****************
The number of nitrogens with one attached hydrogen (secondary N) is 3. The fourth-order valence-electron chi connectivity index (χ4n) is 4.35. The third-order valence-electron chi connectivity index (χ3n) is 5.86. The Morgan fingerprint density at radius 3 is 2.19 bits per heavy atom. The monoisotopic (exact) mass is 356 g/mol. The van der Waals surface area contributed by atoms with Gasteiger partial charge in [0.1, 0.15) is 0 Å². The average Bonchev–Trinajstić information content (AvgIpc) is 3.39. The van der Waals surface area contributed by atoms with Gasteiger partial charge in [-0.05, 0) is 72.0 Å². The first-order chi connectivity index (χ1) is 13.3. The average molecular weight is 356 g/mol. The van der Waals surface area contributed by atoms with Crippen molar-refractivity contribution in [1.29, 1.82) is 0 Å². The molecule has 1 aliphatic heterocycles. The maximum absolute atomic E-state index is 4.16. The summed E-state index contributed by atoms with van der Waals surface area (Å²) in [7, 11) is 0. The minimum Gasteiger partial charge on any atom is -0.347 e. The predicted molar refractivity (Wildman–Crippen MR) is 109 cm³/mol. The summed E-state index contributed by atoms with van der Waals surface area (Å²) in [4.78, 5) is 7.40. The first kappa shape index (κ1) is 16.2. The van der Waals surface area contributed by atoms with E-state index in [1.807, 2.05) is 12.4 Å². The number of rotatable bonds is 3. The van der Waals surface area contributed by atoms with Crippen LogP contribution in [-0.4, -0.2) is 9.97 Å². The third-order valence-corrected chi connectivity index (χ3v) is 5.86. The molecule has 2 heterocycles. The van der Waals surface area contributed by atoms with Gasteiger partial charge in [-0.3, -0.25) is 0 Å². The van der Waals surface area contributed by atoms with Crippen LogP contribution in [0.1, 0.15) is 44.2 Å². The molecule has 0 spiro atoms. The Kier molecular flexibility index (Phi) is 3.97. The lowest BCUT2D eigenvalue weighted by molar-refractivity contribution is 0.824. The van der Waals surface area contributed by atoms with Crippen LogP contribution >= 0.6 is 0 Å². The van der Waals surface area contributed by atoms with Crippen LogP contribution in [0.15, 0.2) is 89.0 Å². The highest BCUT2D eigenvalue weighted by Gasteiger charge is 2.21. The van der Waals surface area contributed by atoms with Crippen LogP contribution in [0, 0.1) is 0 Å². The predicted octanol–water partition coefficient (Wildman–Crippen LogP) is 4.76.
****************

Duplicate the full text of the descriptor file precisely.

The number of nitrogens with one attached hydrogen (secondary N) is 3. The fourth-order valence-electron chi connectivity index (χ4n) is 4.35. The third-order valence-electron chi connectivity index (χ3n) is 5.86. The Morgan fingerprint density at radius 3 is 2.19 bits per heavy atom. The monoisotopic (exact) mass is 356 g/mol. The van der Waals surface area contributed by atoms with Gasteiger partial charge in [0.1, 0.15) is 0 Å². The average Bonchev–Trinajstić information content (AvgIpc) is 3.39. The van der Waals surface area contributed by atoms with Gasteiger partial charge in [-0.05, 0) is 72.0 Å². The first-order chi connectivity index (χ1) is 13.3. The average molecular weight is 356 g/mol. The van der Waals surface area contributed by atoms with Crippen molar-refractivity contribution in [1.29, 1.82) is 0 Å². The molecule has 1 aliphatic heterocycles. The maximum absolute atomic E-state index is 4.16. The summed E-state index contributed by atoms with van der Waals surface area (Å²) in [7, 11) is 0. The minimum Gasteiger partial charge on any atom is -0.347 e. The predicted molar refractivity (Wildman–Crippen MR) is 109 cm³/mol. The summed E-state index contributed by atoms with van der Waals surface area (Å²) in [4.78, 5) is 7.40. The first kappa shape index (κ1) is 16.2. The van der Waals surface area contributed by atoms with E-state index in [1.807, 2.05) is 12.4 Å². The number of rotatable bonds is 3. The van der Waals surface area contributed by atoms with Crippen LogP contribution in [-0.4, -0.2) is 9.97 Å². The third-order valence-corrected chi connectivity index (χ3v) is 5.86. The molecule has 2 heterocycles. The van der Waals surface area contributed by atoms with Gasteiger partial charge in [-0.3, -0.25) is 0 Å². The van der Waals surface area contributed by atoms with Crippen LogP contribution in [0.1, 0.15) is 44.2 Å². The molecule has 0 spiro atoms. The Kier molecular flexibility index (Phi) is 3.97. The lowest BCUT2D eigenvalue weighted by molar-refractivity contribution is 0.824. The van der Waals surface area contributed by atoms with Crippen LogP contribution >= 0.6 is 0 Å². The van der Waals surface area contributed by atoms with Crippen LogP contribution in [0.15, 0.2) is 89.0 Å². The highest BCUT2D eigenvalue weighted by Gasteiger charge is 2.21. The van der Waals surface area contributed by atoms with Crippen LogP contribution in [0, 0.1) is 0 Å². The predicted octanol–water partition coefficient (Wildman–Crippen LogP) is 4.76.